|Your credit score affects many areas of your life from your spending abilities to your stress levels.
Missing a couple of payments on a credit card can dramatically drop your score, even after years of consistently meeting payment deadlines.
Your credit report tracks your spending history for the past six years and a bad credit (FICO score) makes it nearly impossible to get financing for a home, car, credit card or even cell phone.
So if, for whatever reason, your score has plummeted — there are a few things you can do to repair it.
1. Know your score
Finding out your credit score and history is the first step to knowing what went wrong and how to fix it.
You can get a copy from two main credit bureaus in Canada: Equifax (the most highly recognized) and Trans Union. If you send it in by mail, you can receive a copy for free or you can pay for a digital version for the benefit getting it faster.
2. Review your history
Make sure that there are no errors. It’s not likely but not impossible either.
Check that no late payments have been erroneously added to your account, all the charges made are accurate and that your payments went through correctly.
3. Start making payments
This may be easier said than done but it really is the key to improving your credit score.
Set up a reminder schedule and make sure you are paying off your debt bit by bit each month — and on time. If you want, you can set up payment reminders or automatic withdrawals.
The general rule is to keep debt within 65% of your credit limit. When it comes to paying off debt, start with the one with the highest interest rate first.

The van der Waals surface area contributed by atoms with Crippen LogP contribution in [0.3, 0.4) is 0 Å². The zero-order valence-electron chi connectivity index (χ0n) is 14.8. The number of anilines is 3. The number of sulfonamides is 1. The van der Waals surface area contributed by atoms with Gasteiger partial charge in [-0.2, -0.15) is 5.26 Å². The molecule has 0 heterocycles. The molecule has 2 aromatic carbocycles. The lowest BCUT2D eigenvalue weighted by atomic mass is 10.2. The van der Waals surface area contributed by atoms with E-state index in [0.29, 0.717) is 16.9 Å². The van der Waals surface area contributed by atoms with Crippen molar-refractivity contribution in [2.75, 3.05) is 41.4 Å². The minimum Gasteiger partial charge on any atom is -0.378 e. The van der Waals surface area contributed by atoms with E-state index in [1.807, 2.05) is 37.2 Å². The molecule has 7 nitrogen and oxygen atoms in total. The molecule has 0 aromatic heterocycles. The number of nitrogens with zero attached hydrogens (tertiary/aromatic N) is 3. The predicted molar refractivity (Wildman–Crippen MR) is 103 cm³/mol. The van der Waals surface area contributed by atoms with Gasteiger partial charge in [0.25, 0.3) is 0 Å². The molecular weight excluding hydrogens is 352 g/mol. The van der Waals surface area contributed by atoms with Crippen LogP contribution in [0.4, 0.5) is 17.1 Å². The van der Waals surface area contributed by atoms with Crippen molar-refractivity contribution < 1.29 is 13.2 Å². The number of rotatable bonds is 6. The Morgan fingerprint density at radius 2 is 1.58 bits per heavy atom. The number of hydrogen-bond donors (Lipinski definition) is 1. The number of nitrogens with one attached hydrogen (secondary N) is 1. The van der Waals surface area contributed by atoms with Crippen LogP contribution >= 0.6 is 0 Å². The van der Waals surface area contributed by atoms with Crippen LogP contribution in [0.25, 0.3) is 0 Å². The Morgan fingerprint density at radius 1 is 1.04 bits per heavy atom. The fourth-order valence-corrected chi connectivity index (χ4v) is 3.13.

It may seem overwhelming but, chunk by chunk, it is possible to pay off debt if you stay consistent with it.
4. Avoid more debt
Be aware of the credit limit on your card and don’t go over that limit. Also keep in mind that having too many credit cards, especially newly open accounts, can also negatively impact your rating.
5. Pay off debt as soon as possible
Although it seems strange to go into debt to pay off debt, and contrary to the previous step, sometimes taking out a loan or borrowing money is the best way to save your credit score.
Balance what the interest looks like, how quickly you can pay it off and whether a loan will ease your credit history.
Sometimes, borrowing money with a low interest rate can help pay off high-interest credit card debt. Repaying debt on a credit card will help speed repairs to your credit history.
6. Take the initiative
Check your credit at least a few months before you need to make a big purchase or re-finance something so you have time to improve your score if needed. This will help give you the best interest rates when you most need them.
Lenders make a lot of their financing decisions by looking at your history. If you pay off debt the day before, you score and reputation is much less credible.
If you absolutely cannot make the minimum payment on your card, consider calling the lender and explaining the situation.
They may have advice or ways to help you; people often look favourably at those who reach out with honesty and initiative and are therefore more willing to help in return.
7. Protect your credit score
If you have bad credit, don’t panic — it’s easy enough to repair it by paying off the highest interest rates first and being consistent with debt management.
If you have good credit, make sure you protect it — set up payment reminders and don’t fall into debt if you can avoid it.
Keep old accounts, even if you are not using them very often, and don’t open too many accounts too soon because the age of an account positively impacts your score. Use fraud alert services and be careful of who you give your information to in order to avoid identify theft.